Log burner help!

27 Oct 2010
Reaction score
United Kingdom
HI there!.
I am wanting to install a log burner, I have chosen an 8kw burner, and was hoping to install myself. (i have a roofer willing to go "up top" and put in the top plate/clamp flexi flue and new chimney pot)

I understand most of the regulations, and have read the manual thing from the council ([part J i believe?) however, im a little slow :LOL: and could use some clarification please!.

We have removed the gas fire, and enlarge the hole it used to sit in!, This is now open with an opening of width of 635mm and hight of 680mm (but not inside fire, this is only to the tiles measured on the outside!)

I understand that to comply with building regs, i need a hearth size to add 150mm on each side of the width of my burner, the burner would be 400mm (meaning hearth size of 700mm?), and obviously my opening is not capable if housing this size hearth!

so coming to my question!, would the extra 65mm im missing matter? as the burner would be sat next to two non-combustible walls? or is it set in stone that it must be 150mm each side? or is this 150mm only each side of the opening of the burner? (as in the front of the burner needs 300mm in front, and then 150mm each side of that 300mm) (sorry im so confusing! well done if your keeping up!)

right the next question!

Is there any regulations in regards to the height of the unit? or can teh top of the log burner be all that can be seen (for example, seeing no ridged flue? and then obviously there would be the ridged flue and registry plate futher up the chimney!) but i dont really want to open up the height of my chimney any futher (the lintel is more or less right above where i opened up to!) :cry:

anything iv missed?

Sponsored Links
just read this

Building Regulations Approved Document J, Pages 37- 39, Diagrams 24-27.

If the stove is placed on a combustible floor, the stove should always be installed on a non-combustible hearth. The hearth should extend 225mm in front of the stove and 150 mm to each side.

Distance of stove to adjacent walls, combustible, non-combustible:

The CE plate on the rear of the stove indicates the minimum distance to combustible surfaces to the back, sides, and to the front of the stove.

There is no requirement for minimum clearance to non-combustible surfaces around the sides and back of the stove. However, 80mm is recommended if possible to allow for air movement and heat from the stove to enter the room. The further the stove is into the room, the more heat distribution there will be into the room.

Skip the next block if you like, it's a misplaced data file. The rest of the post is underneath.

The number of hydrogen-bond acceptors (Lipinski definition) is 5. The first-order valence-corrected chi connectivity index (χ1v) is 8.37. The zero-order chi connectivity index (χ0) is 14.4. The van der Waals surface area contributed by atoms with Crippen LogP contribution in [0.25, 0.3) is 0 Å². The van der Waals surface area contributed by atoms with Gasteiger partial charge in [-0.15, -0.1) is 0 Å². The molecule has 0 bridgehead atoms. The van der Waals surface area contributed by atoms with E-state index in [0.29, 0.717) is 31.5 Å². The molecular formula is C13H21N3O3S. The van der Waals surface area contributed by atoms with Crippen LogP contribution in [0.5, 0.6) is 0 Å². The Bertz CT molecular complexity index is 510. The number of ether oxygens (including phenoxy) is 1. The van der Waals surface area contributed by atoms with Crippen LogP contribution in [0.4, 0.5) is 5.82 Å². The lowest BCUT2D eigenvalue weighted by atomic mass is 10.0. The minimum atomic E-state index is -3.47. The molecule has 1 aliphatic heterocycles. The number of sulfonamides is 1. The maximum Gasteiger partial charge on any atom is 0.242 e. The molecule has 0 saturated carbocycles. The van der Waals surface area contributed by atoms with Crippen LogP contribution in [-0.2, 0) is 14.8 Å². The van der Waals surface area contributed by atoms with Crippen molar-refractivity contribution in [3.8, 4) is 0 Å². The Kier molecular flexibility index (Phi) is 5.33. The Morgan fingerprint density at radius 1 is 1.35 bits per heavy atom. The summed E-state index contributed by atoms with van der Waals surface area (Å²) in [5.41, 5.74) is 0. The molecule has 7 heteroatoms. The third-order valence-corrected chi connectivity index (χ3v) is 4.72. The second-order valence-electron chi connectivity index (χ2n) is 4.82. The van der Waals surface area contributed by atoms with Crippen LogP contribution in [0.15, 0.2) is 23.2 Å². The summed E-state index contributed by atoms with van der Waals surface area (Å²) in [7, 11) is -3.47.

Refer to Diagram 30, Page 42 of Document J for further installation dimensions and requirements for non-combustible wall thickness etc.

· There must be a minimum gap of at least 450mm (18'’) between any stove and any combustible material e.g. curtains, furniture.
· If the stove is placed within 300mm of a wall, and sits on a hearth abutting a wall, then the wall must be non-combustible (usually brickwork or stone) to minimum heights of 300mm above the appliance and 1.2m above the hearth.
· There is a minimum gap required between an un-insulated flue pipe and other material. To a combustible material it must be at least 3 x the outside diameter of the flue pipe (450mm for 6” single wall flue pipe). To a non-combustible shield it must be at least 1.5 x the flue diameter (225mm for 6” single wall flue pipe).

so i assume my assumptions where correct?
In that if my burner is to sit "in the hole" there is no need for clearance either side of the stove as the walls are non combustible? there would ofcourse be 4" either side to allow for air movement/heat escape?
Sponsored Links
A DIY stove install is notifyable building work & you should submit a building notice; LABC will want to inspect & witness tests before they will issue a certificate of compliance on completion which you will need in future. IMO you’d do better to employ an independent (not stove store) HETAS registered installer, you can still do your own building work as long as he is happy with that. For the £400 or so it will cost you, he will install & insulate the flue liner, fit the register plates, cowl, install & test the stove, fit the notice plate & issue you with a certificate of compliance; job done.

Several threads on installing stoves in the archive & you would do well to search & read them. Don’t forget you will also need a permanently open air vent in the room (but the Regs changed in October) & don’t use Gypsum plaster or plasterboard around the fire, it will crack & fall off.

You may also find this link useful;

DIYnot Local

Staff member

If you need to find a tradesperson to get your job done, please try our local search below, or if you are doing it yourself you can find suppliers local to you.

Select the supplier or trade you require, enter your location to begin your search.

Are you a trade or supplier? You can create your listing free at DIYnot Local